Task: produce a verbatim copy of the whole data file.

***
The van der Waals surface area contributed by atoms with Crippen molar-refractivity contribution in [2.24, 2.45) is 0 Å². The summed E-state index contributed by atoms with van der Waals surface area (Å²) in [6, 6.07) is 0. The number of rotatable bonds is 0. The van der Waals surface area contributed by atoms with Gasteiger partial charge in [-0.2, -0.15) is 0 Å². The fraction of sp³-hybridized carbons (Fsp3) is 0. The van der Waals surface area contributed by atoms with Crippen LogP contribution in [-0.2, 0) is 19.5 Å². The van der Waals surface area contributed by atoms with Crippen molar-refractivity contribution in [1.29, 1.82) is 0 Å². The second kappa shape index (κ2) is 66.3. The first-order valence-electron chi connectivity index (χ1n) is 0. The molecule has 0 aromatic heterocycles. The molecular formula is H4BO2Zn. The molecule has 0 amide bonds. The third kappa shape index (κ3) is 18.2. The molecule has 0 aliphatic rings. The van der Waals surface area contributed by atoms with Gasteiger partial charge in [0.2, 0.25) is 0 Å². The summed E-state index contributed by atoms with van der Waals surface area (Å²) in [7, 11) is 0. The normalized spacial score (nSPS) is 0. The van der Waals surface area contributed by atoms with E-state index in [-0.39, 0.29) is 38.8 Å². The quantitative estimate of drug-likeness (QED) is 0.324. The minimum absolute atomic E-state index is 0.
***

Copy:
The van der Waals surface area contributed by atoms with Crippen molar-refractivity contribution in [2.24, 2.45) is 0 Å². The summed E-state index contributed by atoms with van der Waals surface area (Å²) in [6, 6.07) is 0. The number of rotatable bonds is 0. The van der Waals surface area contributed by atoms with Gasteiger partial charge in [-0.2, -0.15) is 0 Å². The fraction of sp³-hybridized carbons (Fsp3) is 0. The van der Waals surface area contributed by atoms with Crippen LogP contribution in [-0.2, 0) is 19.5 Å². The van der Waals surface area contributed by atoms with Crippen molar-refractivity contribution in [1.29, 1.82) is 0 Å². The second kappa shape index (κ2) is 66.3. The first-order valence-electron chi connectivity index (χ1n) is 0. The molecule has 0 aromatic heterocycles. The molecular formula is H4BO2Zn. The molecule has 0 amide bonds. The third kappa shape index (κ3) is 18.2. The molecule has 0 aliphatic rings. The van der Waals surface area contributed by atoms with Gasteiger partial charge in [0.2, 0.25) is 0 Å². The summed E-state index contributed by atoms with van der Waals surface area (Å²) in [7, 11) is 0. The normalized spacial score (nSPS) is 0. The van der Waals surface area contributed by atoms with E-state index in [-0.39, 0.29) is 38.8 Å². The quantitative estimate of drug-likeness (QED) is 0.324. The minimum absolute atomic E-state index is 0.